Harris’s “Responsible Investing Policy Statement” states that the firm, when dealing with company executives, discusses “management’s plans to proactively deal with business risks and opportunities, including ESG issues when relevant,” and urges “corporate leaders to provide clear and relevant disclosure of information that may influence our investment decisions.”

Harris Associates was founded in 1976, formed out of the family office of Chicago businessman Irving Harris. Herro joined in 1992.

Herro co-runs Harris’s $15.1 billion Oakmark International Fund. The pool has outperformed its benchmark since its 1992 inception, as well as over the last 10 years through Dec. 31 2019, according to its fund documents. However, it has underperformed on a five, three and one-year basis, the documents show.

Reportedly a prominent Republican donor and self-described libertarian, Herro has become a regular on cable financial news programs, often taking sides in high profile corporate fights. In the 1990s, he led a group of investors intent on forcing out Maurice Saatchi as chairman of the advertising agency Saatchi & Saatchi. More recently, he was an avid backer of Tidjane Thiam, who was ousted as Credit Suisse’s chief executive officer last week.  

As recently as 2018, Herro served as treasurer for the American Friends of the GWPF. Over a three year period, he helped raise about $590,000 for the organization, tax filings show.

Founded by Nigel Lawson, the former Chancellor of the Exchequer under U.K. Prime Minister Margaret Thatcher, the GWPF calls global warming “contested science’’ and said it’s “deeply” concerned about the costs of climate change policies. Recent postings on its website include “Carbon Policies Are ‘Futile Gesture Politics” and “Climate Models Have Been Predicting Too Much Warming.”

In December, the GWPF filed a complaint with the British Broadcasting Corp. accusing nature documentarian David Attenborough of misleading the public about the declining state of Canada’s polar bear populations. In a detailed response to the GWPF, the BBC stood by Attenborough and the documentary.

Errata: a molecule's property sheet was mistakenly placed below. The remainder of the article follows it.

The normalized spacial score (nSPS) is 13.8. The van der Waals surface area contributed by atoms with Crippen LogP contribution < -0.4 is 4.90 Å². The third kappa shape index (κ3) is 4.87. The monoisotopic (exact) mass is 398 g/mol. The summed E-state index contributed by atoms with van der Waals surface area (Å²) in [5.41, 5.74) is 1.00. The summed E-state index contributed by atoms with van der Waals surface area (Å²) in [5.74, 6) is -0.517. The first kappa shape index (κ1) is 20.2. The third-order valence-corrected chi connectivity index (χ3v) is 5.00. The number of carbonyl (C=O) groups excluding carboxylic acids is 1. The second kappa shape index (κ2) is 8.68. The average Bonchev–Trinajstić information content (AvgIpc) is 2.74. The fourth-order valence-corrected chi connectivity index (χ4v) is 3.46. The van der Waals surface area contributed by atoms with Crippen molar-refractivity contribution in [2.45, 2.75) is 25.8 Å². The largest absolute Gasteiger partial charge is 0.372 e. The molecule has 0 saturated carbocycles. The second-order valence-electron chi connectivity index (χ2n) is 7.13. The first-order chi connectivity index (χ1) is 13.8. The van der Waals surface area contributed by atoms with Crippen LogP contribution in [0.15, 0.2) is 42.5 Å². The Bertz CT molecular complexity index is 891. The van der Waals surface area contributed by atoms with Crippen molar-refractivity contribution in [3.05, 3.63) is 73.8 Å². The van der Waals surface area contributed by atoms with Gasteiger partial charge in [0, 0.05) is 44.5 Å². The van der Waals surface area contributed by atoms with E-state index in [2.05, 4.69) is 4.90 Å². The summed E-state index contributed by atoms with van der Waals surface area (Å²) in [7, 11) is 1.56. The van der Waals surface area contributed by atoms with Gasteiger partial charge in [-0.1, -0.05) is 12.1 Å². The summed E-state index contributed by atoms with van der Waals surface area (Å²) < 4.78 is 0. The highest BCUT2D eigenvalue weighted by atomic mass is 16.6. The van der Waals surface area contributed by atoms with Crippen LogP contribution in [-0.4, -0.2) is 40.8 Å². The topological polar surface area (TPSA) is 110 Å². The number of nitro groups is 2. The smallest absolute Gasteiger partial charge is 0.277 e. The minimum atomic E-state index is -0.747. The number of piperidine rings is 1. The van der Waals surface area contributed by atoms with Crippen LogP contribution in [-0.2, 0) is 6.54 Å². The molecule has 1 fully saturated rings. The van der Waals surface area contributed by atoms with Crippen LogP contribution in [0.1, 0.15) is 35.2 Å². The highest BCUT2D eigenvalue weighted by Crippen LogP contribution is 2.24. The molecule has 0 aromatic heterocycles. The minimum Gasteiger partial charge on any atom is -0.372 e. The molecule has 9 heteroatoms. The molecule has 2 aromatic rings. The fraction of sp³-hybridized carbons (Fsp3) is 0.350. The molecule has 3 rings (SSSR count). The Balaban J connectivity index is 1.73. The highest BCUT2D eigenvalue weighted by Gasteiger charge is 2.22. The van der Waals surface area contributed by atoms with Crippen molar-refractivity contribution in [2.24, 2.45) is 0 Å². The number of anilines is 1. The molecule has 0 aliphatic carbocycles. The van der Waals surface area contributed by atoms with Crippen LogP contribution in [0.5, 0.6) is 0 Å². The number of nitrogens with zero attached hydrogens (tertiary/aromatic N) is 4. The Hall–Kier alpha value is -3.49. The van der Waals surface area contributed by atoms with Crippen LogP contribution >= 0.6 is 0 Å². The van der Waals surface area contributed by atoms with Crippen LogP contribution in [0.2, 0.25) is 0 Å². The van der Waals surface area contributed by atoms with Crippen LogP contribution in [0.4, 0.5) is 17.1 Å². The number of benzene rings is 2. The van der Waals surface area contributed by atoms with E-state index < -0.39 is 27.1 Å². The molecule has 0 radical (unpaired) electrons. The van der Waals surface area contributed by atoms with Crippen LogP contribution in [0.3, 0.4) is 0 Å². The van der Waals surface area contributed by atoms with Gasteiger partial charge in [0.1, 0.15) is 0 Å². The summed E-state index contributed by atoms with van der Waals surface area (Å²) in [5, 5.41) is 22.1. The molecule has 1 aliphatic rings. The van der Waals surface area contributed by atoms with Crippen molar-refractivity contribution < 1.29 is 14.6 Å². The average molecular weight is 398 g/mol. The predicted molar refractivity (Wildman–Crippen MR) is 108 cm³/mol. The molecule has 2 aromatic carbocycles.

“Such behavior by fund manager executives would be an issue of deep concern.” 

Herro has also given money to conservative U.S. think tanks that support President Donald Trump’s efforts to roll back climate regulations, according to 2018 federal and state tax filings from Herro’s family foundation. In 2018, Herro gave $100,000 to the Competitive Enterprise Institute (CEI) in Washington. He also gave $50,000 to The Heartland Institute in Arlington Heights, Illinois.

The CEI pushed for the U.S. withdrawal from the Paris Agreement; Heartland seeks to promote fossil fuels and counter the science around global warming. CEI and Heartland declined to reveal their donors.

France’s Axa Group and two of the biggest U.S. institutional investors, the New York State Common Retirement Fund and the California Public Employees’ Retirement System, declined to comment about asset managers who—outside their professional rules—help fund climate science skeptics.

Last year, Calpers and Axa were among the larger money managers listed as part of PRI’s “Leaders Group’’ last year, described as being on “the cutting edge of responsible investment.” 

At least one institutional investor focused on sustainability sees the need for asset managers to have similar goals.

“Such behavior by fund manager executives would be an issue of deep concern,’’ said Faith Ward, chief responsible investment officer for the Brunel Pension Partnership, speaking of the industry in general. Brunel manages almost 30 billion pounds ($39 billion) for local U.K. government retirement plans. “Shared ambition on climate change is a core element of our manager selection criteria,” she said.

“Such behavior by fund manager executives would be an issue of deep concern.” 

Other investors were more sanguine about what individual asset managers do in their spare time.

The Strathclyde Pension Fund, which manages 20 billion pounds ($26 billion), said it tends to focus on the activities of asset management firms and the companies they invest in, rather than on individuals. Still, its officers would look at potential conflicts of interest on a case-by-case basis, a spokesman for the Glasgow, Scotland-based fund said.

German insurer Allianz SE said it aspires to a net-zero economy when it comes to emissions. But how its business partners and employees spend their money, the company said, isn’t “relevant to us as long as it does not negatively affect their job-related performance or behavior at or in relation to work.’’

Bruce Freed, president of Center for Political Accountability, a nonprofit in Washington that advocates for transparency in corporate contributions, said such a conflict presents a “conundrum” for Harris Associates.

“People are free to do what they want,” Freed said. “But given this person’s senior position in a firm that’s forward-looking on ESG issues, it presents reputation challenges that could turn into business challenges.”

(Updates with Heartland declining to comment in the 23rd paragraph.)

To contact the author of this story: Saijel Kishan in New York at skishan@bloomberg.net

To contact the editor responsible for this story: David Rovella at drovella@bloomberg.net, Tim Quinson